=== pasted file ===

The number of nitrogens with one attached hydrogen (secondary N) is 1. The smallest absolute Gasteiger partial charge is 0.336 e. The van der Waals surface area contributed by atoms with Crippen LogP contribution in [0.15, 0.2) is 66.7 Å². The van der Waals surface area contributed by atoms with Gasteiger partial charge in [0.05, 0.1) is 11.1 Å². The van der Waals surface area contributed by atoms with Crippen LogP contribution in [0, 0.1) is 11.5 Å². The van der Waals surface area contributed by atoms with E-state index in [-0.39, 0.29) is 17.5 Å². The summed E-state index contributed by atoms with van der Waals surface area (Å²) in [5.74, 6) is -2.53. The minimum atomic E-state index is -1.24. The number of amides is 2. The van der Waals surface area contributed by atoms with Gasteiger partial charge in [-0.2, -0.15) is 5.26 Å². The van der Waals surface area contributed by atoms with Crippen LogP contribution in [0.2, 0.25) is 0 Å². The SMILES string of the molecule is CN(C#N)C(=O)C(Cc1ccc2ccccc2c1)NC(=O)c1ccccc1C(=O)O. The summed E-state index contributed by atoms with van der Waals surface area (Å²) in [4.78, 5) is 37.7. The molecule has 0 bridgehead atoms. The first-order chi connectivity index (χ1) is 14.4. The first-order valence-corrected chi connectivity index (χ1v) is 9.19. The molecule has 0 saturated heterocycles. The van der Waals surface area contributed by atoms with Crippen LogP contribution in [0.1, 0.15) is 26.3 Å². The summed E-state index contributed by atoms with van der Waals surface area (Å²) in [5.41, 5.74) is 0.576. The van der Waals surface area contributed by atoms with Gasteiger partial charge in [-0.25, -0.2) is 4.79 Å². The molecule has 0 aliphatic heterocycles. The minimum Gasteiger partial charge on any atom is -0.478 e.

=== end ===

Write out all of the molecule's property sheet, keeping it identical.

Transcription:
The number of nitrogens with one attached hydrogen (secondary N) is 1. The smallest absolute Gasteiger partial charge is 0.336 e. The van der Waals surface area contributed by atoms with Crippen LogP contribution in [0.15, 0.2) is 66.7 Å². The van der Waals surface area contributed by atoms with Gasteiger partial charge in [0.05, 0.1) is 11.1 Å². The van der Waals surface area contributed by atoms with Crippen LogP contribution in [0, 0.1) is 11.5 Å². The van der Waals surface area contributed by atoms with E-state index in [-0.39, 0.29) is 17.5 Å². The summed E-state index contributed by atoms with van der Waals surface area (Å²) in [5.74, 6) is -2.53. The minimum atomic E-state index is -1.24. The number of amides is 2. The van der Waals surface area contributed by atoms with Gasteiger partial charge in [-0.2, -0.15) is 5.26 Å². The van der Waals surface area contributed by atoms with Crippen LogP contribution in [0.2, 0.25) is 0 Å². The SMILES string of the molecule is CN(C#N)C(=O)C(Cc1ccc2ccccc2c1)NC(=O)c1ccccc1C(=O)O. The summed E-state index contributed by atoms with van der Waals surface area (Å²) in [4.78, 5) is 37.7. The molecule has 0 bridgehead atoms. The first-order chi connectivity index (χ1) is 14.4. The first-order valence-corrected chi connectivity index (χ1v) is 9.19. The molecule has 0 saturated heterocycles. The van der Waals surface area contributed by atoms with Crippen LogP contribution in [0.1, 0.15) is 26.3 Å². The summed E-state index contributed by atoms with van der Waals surface area (Å²) in [5.41, 5.74) is 0.576. The van der Waals surface area contributed by atoms with Gasteiger partial charge in [-0.25, -0.2) is 4.79 Å². The molecule has 0 aliphatic heterocycles. The minimum Gasteiger partial charge on any atom is -0.478 e.